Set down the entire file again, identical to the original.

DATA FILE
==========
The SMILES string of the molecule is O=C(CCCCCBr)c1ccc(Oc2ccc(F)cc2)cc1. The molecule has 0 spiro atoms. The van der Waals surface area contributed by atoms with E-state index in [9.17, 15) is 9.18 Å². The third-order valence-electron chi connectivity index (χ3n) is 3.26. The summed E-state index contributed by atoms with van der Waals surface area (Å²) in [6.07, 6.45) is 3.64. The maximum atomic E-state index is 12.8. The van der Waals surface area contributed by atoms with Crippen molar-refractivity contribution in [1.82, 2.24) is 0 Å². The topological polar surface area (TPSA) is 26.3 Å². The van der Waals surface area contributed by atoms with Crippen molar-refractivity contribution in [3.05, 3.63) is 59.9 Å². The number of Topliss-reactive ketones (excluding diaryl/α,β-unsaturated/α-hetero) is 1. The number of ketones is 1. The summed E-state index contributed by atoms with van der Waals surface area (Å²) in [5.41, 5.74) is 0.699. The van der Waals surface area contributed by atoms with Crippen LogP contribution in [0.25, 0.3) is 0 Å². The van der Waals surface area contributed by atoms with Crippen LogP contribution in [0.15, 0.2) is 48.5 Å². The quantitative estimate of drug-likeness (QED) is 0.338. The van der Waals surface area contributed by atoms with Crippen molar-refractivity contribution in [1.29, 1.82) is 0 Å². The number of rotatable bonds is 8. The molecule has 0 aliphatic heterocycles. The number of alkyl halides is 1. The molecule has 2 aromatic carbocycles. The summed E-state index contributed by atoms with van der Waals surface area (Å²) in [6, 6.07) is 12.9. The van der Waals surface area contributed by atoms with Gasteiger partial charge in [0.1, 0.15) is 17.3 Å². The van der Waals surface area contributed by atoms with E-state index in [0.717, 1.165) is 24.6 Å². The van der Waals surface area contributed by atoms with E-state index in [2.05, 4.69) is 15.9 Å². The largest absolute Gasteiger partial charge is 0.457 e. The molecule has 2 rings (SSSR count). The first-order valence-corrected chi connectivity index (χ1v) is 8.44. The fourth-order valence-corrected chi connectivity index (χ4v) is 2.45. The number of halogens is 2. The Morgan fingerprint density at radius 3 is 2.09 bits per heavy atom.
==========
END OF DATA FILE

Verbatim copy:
The SMILES string of the molecule is O=C(CCCCCBr)c1ccc(Oc2ccc(F)cc2)cc1. The molecule has 0 spiro atoms. The van der Waals surface area contributed by atoms with E-state index in [9.17, 15) is 9.18 Å². The third-order valence-electron chi connectivity index (χ3n) is 3.26. The summed E-state index contributed by atoms with van der Waals surface area (Å²) in [6.07, 6.45) is 3.64. The maximum atomic E-state index is 12.8. The van der Waals surface area contributed by atoms with Crippen molar-refractivity contribution in [1.82, 2.24) is 0 Å². The topological polar surface area (TPSA) is 26.3 Å². The van der Waals surface area contributed by atoms with Crippen molar-refractivity contribution in [3.05, 3.63) is 59.9 Å². The number of Topliss-reactive ketones (excluding diaryl/α,β-unsaturated/α-hetero) is 1. The number of ketones is 1. The summed E-state index contributed by atoms with van der Waals surface area (Å²) in [5.41, 5.74) is 0.699. The van der Waals surface area contributed by atoms with Crippen LogP contribution in [0.25, 0.3) is 0 Å². The van der Waals surface area contributed by atoms with Crippen LogP contribution in [0.15, 0.2) is 48.5 Å². The quantitative estimate of drug-likeness (QED) is 0.338. The van der Waals surface area contributed by atoms with Crippen molar-refractivity contribution in [1.29, 1.82) is 0 Å². The number of rotatable bonds is 8. The molecule has 0 aliphatic heterocycles. The number of alkyl halides is 1. The molecule has 2 aromatic carbocycles. The summed E-state index contributed by atoms with van der Waals surface area (Å²) in [6, 6.07) is 12.9. The van der Waals surface area contributed by atoms with Gasteiger partial charge in [0.1, 0.15) is 17.3 Å². The van der Waals surface area contributed by atoms with E-state index in [0.717, 1.165) is 24.6 Å². The van der Waals surface area contributed by atoms with E-state index in [2.05, 4.69) is 15.9 Å². The largest absolute Gasteiger partial charge is 0.457 e. The molecule has 2 rings (SSSR count). The first-order valence-corrected chi connectivity index (χ1v) is 8.44. The fourth-order valence-corrected chi connectivity index (χ4v) is 2.45. The number of halogens is 2. The Morgan fingerprint density at radius 3 is 2.09 bits per heavy atom.